Furthermore, older Sri Lankans in particular stick to drinking a potent spirit called arrack - meaning classic options like wine and beer are not that popular or widely available.
When in cities such as Kandy your best bet for enjoying a few beers or a chilled glass of wine will be at your hotel, which should be well-stocked. However, if you're partial to a tipple with your dinner, it's worth checking ahead of time if the restaurant you're planning to visit serves alcohol. Coastal towns like Mirissa and Galle tend to have Western-style bars and restaurants for tourists, serving cocktails and other alcoholic drinks alongside Western food.
Our route took us from Colombo to Kandy, then Ella, Mirissa and Galle. We found that Mirissa and Galle had the most opportunities for partying, with beach bars lining the coast, and Ella boasted a handful of hip bars. However, even here, it was not the high-octane nightlife you'll find in countries with a more established tourist trail.
What's more - on some days of the year it's illegal to buy or sell alcohol in Sri Lanka at all. When we visited in May, the Buddhist festival of Vesak was taking place, and alcohol was entirely unavailable during this time. It is worth noting, however, that some restaurants offered alcohol-free beer for those with a hankering for a frosty pint.
People will likely expect men to take the lead
Sri Lanka remains a traditional country, and in my experience there, it was clear the people from the service industry we came into contact with were more comfortable interacting with my boyfriend than with me. He was expected to be the decision maker, and also to deal with monetary transactions. For example, whenever I paid for anything, he was handed the change. We also fielded a number of questions as to our marital status, which would have been invasive back home, but in Sri Lanka, were all part of the experience.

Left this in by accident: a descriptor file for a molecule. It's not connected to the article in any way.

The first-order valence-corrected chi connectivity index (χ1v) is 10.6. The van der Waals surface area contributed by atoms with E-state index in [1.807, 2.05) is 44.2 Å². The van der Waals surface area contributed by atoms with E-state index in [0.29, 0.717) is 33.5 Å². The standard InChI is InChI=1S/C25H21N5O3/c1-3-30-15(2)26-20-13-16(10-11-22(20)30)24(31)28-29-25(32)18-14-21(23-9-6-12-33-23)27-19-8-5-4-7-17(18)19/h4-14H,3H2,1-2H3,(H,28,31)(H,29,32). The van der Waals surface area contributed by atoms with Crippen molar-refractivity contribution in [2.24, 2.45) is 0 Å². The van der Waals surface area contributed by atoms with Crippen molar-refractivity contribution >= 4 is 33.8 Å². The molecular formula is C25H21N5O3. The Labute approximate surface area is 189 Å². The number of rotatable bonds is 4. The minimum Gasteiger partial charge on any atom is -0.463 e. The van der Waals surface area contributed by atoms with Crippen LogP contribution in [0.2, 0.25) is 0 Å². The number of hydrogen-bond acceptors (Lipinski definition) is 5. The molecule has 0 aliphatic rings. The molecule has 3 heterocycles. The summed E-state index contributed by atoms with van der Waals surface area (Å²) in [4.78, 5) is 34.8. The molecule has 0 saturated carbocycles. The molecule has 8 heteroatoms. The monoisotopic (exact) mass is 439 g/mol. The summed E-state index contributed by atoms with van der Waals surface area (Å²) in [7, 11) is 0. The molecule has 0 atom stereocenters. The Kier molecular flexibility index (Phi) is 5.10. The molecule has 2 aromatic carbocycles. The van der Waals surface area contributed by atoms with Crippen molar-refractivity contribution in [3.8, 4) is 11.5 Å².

While it was a little irritating to often have my presence ignored in favour of my boyfriend's, it's important to remember you're there to observe and learn more about a different culture - not to try and change it.
That said, Sri Lanka felt very safe, and had I been travelling alone or in the company of women, I don't doubt we would have been able to explore the country just as successfully.
Don't ask awkward questions
Like many countries, Sri Lanka has a tumultuous history. While for some travellers learning about this is an interesting part of discovering the country, it is not advised that you ask such questions to locals.
In some cases, your tour guides may offer the information up - young people generally seem more open to discussing such matters - but largely, the local people are trying to put the past in the past, and will not enjoy a conversation in which it is brought up.
Give eating with your hands a go!
Indulging in local cuisine is an absolute treat in Sri Lanka, with a plethora of spicy curries, delicious breads, and dishes such as Kottu Roti - the nation's fast food of choice - to choose from.
While you will be given cutlery in Western-style restaurants, if you manage to get to a more authentic joint you can try eating with your hands like the locals do.
The trick is to mix up your rice and curry and then to create small balls with your forefingers. Try not to use any other parts of your hands, and don't lick your fingers afterwards: this is considered uncouth, and restaurants will typically have a sink for washing once you've finished your mouth-watering dish.
Use your common sense
No matter where they are in the world, travellers should always keep their wits about them. Colombo - Sri Lanka's bustling capital - is no different to most of the world's other major cities, so don't take unnecessary risks, and ask the reception desk at your hotel for help if you're unsure of anything.
Sri Lanka is a colourful, delightful once-in-a-lifetime travel experience, and in most parts of the country you'll feel very safe. It's easy to get about using tuk-tuks and trains, and - if your experience is anything like mine - you'll be charmed by the local people who help you along the way. As long as you do your research about different parts of the country ahead of time, and plan well, you're in for a beautiful trip you'll remember forever.